Auckland Airport Revises Forecast Upward Amid Growing Demand –


Auckland Airport Revises Forecast Upward Amid Growing Demand

In response to a speedy recovery, New Zealand’s Auckland Airport has revised its forecast for the financial year 2023.

Auckland Airport, the largest international gateway to the country, has seen a strong demand in domestic and international travel, in particular on North and South America, South Pacific and Trans-Tasman routes. The airport sees the recovery as universal, with travel demand to the U.K. and Europe on the rise as well.

The airport expects international passenger numbers will be between 60% and 70% of pre-Covid-19 levels and domestic passenger numbers could reach 85-90% of those figures, with a profit after tax between 100 million New Zealand Dollars ($57.9 million) and 130 million New Zealand Dollars for the financial year of 2023. That represents an uplift on guidance provided in August of between 50 million New Zealand Dollars to 100 million New Zealand Dollars.

The airport handled 5.6 million passengers in the financial year of 2022 (which ended in June), recording a net underlying loss after tax of 11.6 million New Zealand Dollars.

In addition, the airport agrees with IATA, that the global industry will recover to pre-pandemic levels by the end of 2024.

The airport’s latest announcement expressed concern over the North Asia market. China, one of the largest tourism markets pre-pandemic for New Zealand, has no sign of relaxing its travel restriction thus far. The other countries in North Asia have reopened their border gradually, Japan has followed in South Korea’s footsteps to welcome travelers in October.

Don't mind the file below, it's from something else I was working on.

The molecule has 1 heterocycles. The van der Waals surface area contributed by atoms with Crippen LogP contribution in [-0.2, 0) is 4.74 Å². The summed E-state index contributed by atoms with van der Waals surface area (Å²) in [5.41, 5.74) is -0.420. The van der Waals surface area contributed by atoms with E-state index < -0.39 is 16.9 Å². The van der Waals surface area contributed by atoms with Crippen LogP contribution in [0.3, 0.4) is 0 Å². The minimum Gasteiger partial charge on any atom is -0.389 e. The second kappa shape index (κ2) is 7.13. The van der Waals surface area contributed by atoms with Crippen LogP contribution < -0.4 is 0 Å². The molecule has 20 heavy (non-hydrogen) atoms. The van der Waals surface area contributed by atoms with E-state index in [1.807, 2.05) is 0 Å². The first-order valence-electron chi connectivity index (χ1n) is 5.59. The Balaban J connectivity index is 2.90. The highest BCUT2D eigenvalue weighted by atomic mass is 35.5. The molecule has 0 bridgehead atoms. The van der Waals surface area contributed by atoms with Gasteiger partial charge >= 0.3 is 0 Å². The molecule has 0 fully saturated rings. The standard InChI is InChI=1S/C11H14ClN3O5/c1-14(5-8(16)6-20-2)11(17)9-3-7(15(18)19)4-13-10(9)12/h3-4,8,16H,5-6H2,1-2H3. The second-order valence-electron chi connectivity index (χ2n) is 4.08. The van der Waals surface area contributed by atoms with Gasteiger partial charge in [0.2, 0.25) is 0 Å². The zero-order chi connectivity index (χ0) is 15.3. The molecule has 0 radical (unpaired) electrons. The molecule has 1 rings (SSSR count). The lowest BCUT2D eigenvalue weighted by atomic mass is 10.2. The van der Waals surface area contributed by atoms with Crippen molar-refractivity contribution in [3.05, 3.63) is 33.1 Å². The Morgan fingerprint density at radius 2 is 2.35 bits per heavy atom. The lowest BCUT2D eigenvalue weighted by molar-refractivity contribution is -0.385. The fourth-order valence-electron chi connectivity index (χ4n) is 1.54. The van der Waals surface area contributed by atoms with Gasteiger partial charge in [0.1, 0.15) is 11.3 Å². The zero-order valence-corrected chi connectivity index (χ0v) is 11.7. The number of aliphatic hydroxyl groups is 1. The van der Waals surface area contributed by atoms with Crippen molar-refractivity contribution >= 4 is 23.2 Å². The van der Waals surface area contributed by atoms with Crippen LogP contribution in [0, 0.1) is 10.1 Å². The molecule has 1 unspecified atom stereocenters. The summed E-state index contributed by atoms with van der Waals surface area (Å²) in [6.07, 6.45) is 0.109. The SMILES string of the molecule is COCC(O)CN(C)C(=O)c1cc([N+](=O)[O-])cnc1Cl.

Following the lifting of travel restrictions in Japan, Air New Zealand has seen a strong uptick in interest and bookings. Air New Zealand operates three times-a-week services between Auckland and Tokyo as a result. Japan was New Zealand’s fifth-largest international visitor market with 100,000 visitors arriving in 2019.

After the pandemic, North America has been identified as one of the priority markets for Kiwis. United Airlines and American Airlines return to New Zealand in October, Auckland becomes the most connected Australasian city to North America. Five carriers will provide eight destinations, offering up to 60 flights per week.

Competing with Its Neighbors

On the other hand, Auckland Airport has mentioned that it will compete with other countries, such as Australia, to entice more airlines and visitors to return to New Zealand. Australia has invested heavily in encouraging airlines to come back to Australia.

Despite the challenges aviation and aviation-adjacent industries are facing — such as the availability of crew, ground staff and resourcing associated with bringing fleets out of hibernation — the airport remains optimistic.

“We are increasingly confident that aviation is returning to normal, with the structure of the market becoming more balanced across inbound and outbound travel, and ‘business’, ‘friends and family’ and ‘leisure’ travel categories,” Carrie Hurihanganui, the chief executive of the airport, said in a statement.

Meanwhile, the airport has been focusing on the expansion of the terminal. The domestic terminal will end its services after six decades. Auckland Airport is going to combine its domestic and international terminals. According to the airport, the airlines currently pay some of the lowest domestic charges in Australasia to operate at the airport due to the age of the domestic terminal. The new terminal airport is expected to be completed in five years after construction is started.

Will Lee
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